Table III Complication outcome incidence rates 

*For the analysis, the presence of more than one medication affecting liver function tests or glycemia, depending on the statistical test, was considered. Variables presented as value (%) or value (±) depending on the variable shown. ALP: alkaline phosphatase; ALT: alanine aminotransferase; AST: aspartate aminotransferase; cGFR: calculated glomerular filtration rate; GGT: gamma glutamyl transferase.

Table IV Hazard ratios (HRs) for occurrence of liver function test alteration, hyperglycemia and any complication 

Presented as hazard ratio (95% confidence interval). *Medications related to hyperglycemia. †Medications related to liver alterations. ‡Medications related to any of the events assessed (liver alteration or hyperglycemia).

Table IV shows hazard ratios for hyperglycemia and LFT alterations, both adjusted for age group, surgical procedure, and medication use. Multivariate Cox models were additionally adjusted for differences found: for the hyperglycemia model, and for diabetes mellitus type 2 and amount of glucose administered. For the liver-function-test-alteration model, adjustments were for baseline FA, albumin, cGFR and amount of macronutrients administered. The final model for hyperglycemic events included diabetes mellitus type 2, surgical procedures, and use of medications that increase glycemia. For LFT alterations, the final model included surgical procedures, amounts of lipid and amino acid administered, use of more than one medication related to liver alteration, and age group.

The Cox proportional hazards regression for predictor variables on secondary outcome (the incidence of any of the three adverse events) found three variables as significant predictors: surgical procedure, diabetes mellitus type 2, and use of medications causing hyperglycemia, hypertriglyceridemia, or LFT alterations (Table IV). Amino acid amounts were also included in the final model. Since only one patient showed hypertriglyceridemia, no statistical analysis was performed for this complication.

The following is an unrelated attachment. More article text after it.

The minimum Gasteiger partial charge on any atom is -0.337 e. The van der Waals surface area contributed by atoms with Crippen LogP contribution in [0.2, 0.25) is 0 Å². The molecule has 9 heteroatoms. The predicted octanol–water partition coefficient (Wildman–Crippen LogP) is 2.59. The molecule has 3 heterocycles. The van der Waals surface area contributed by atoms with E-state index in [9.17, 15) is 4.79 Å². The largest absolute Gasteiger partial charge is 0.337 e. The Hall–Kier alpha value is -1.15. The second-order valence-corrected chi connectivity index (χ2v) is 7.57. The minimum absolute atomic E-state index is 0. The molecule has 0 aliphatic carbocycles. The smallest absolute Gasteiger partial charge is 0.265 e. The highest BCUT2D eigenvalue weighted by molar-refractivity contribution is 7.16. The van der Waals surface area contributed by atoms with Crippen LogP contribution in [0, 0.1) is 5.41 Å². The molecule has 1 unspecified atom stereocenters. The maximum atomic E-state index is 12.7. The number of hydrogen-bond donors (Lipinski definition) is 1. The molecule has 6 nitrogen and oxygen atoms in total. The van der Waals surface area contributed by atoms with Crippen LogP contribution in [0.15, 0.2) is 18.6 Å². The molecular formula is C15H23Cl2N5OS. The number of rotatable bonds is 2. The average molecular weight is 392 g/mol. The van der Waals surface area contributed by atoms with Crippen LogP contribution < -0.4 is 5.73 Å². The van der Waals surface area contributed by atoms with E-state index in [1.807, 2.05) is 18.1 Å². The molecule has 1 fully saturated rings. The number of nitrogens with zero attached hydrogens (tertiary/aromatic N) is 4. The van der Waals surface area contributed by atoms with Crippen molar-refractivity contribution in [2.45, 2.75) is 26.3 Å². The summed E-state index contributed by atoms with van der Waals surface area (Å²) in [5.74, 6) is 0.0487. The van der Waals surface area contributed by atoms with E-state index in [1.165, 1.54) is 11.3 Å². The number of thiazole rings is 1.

Adverse events were detected at day 6.01 ± 3.99 without differences between groups (p = 0.952). Hyperglycemia appeared at day 4.68 ± 4.45; the only hypertriglyceridemia was detected at day 7 and LFT alterations appeared at day 6.79 ± 4.12.

Amongst those patients who suffered adverse events, patients of group OLD had the same number of days of PN (12.91 ± 7.48 vs 13.85 ± 6.66; p = 0.462), LOS (27.01 ± 16.41 vs 28.11 ± 13.82; p = 0.691) and mortality (10/104 vs 2/4; p = 0.343) as those of group YOUNG.

There was no difference in the rates of patients free of any adverse event over time between the two groups (p = 0.808) as shown by the Kaplan-Meier curve in Figure 1.

Figure 1 Comparison of the rate of patients free of any adverse event over time. 

There were no differences between groups in the rates of incidence of variables from the beginning to the end of PN except for triglyceridemia, which increased more in group OLD (Table V).

Table V Evolution of variables during PN 

ALP: alkaline phosphatase; ALT: alanine aminotransferase; AST: aspartate aminotransferase; GGT: gamma glutamyl transferase


In our study, older patients did not present a greater incidence of metabolic complications during PN than younger patients. In addition, older age was not related to the appearance of adverse events. In our patients, the main predictors for the adverse events studied were surgical procedures, diabetes mellitus type 2, and the concomitant use of medications related to metabolic disorders.

Our findings were in accordance with previous studies reporting no differences between older and younger non-critically ill patients receiving PN 7,8. Nonetheless, differences were found on baseline characteristics as well as amount of nutrients administered between the two groups assessed. However, differences found have been assessed with regression models in order to manage them.